Readers of my column will be familiar with my disdain for former Florida Gov. Jeb Bush. I've questioned his intelligence, I've denied the existence of his political acumen and I've even intimated that his family name is his biggest asset in the race, all in the pages of the Texan. However, for a brief moment this past week, I also felt pity for him.
At a recent campaign event in New Hampshire, Bush delivered a speech that prompted a tepid reaction. Actually, tepid is an understatement; his comments were followed by total silence. Bush frowned, titled his head and — in the most pathetic voice I have heard in some time — uttered two words that likely sunk whatever chances his presidential campaign still had left: "Please clap."
It's funny, especially given how cocky Bush had been in the early stages of the campaign. (He triumphed in early endorsements and fundraising, which compose the so-called “silent primary.”) It's also a little tragic, especially after seeing Bush's full potential during Saturday's Republican debate.
Bush repeatedly hounded the frontrunner, Donald Trump, most notably his controversial use of eminent domain for one of his business's casinos in New Jersey. Bush contended that Trump abused the process to evict an elderly woman from her home, allegedly in order to build a parking lot.
It was a shining moment for Bush, who had a few other fleeting moments of clarity while engaging Trump. My personal favorite was when Bush lambasted Trump for being a bully, namely after Trump ridiculed a reporter with physical disabilities.
This last debate for the New Hampshire primary, likely the Bush campaign's last as well, proved his potential as a candidate for president. Indeed, all the lackluster campaigns — perhaps because they have finally realized that they must no longer placate the Tea Party — have begun redeeming themselves in many ways.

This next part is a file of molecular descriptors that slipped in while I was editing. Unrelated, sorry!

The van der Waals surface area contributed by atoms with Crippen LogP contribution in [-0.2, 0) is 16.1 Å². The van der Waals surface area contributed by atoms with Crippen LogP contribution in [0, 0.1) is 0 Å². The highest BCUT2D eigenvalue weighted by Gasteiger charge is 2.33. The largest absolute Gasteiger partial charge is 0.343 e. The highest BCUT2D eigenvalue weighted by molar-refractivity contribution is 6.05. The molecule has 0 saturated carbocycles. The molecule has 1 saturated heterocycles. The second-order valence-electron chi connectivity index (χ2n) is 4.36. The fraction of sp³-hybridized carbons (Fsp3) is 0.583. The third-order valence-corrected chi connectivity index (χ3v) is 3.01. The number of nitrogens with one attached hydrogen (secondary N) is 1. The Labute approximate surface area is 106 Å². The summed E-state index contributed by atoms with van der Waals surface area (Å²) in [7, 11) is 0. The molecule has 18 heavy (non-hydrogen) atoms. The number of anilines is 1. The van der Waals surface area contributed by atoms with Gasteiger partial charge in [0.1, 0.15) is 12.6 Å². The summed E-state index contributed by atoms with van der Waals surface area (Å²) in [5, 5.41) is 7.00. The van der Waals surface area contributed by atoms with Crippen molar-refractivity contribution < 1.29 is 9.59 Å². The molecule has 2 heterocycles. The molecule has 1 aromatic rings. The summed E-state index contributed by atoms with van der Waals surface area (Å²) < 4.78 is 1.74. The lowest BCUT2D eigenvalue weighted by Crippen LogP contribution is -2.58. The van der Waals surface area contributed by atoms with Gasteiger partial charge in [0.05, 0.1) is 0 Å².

New Jersey Gov. Chris Christie, who is cruising for a sixth-place finish in his supposedly-strong state of New Hampshire, also came out swinging at the debate. Time and time again he hounded Florida Sen. Marco Rubio, now seen as the establishment's likely choice. Christie brought attention to Rubio's inexperience and overdependence on trite talking points, goading him into repeating nearly the exact same phrase four times in a row.
Even Ohio Gov. John Kasich, largely seen as the most centrist of the bunch, has been embracing his bipartisan identity of late. In New Hampshire, he has become unapologetic about his non-Republican support, attempting to spin it into an asset and a comparison to former President -- and Republican patriarch -- Ronald Reagan.
As a society, we laugh at someone like Jeb Bush, who makes guarded comments and measured promises. But we should really cry at Trump and Texas Sen. Ted Cruz, who lies without limit and test the limits of hyperbole at big rallies with tons of applause. This is the finest hour for those few establishment Republicans still kicking on a national stage: Bush, Christie and Kasich. Republicans and independents would be wise to not ignore them, no matter how pathetic.
Horwitz is a government senior from Houston. Follow him on Twitter @NmHorwitz.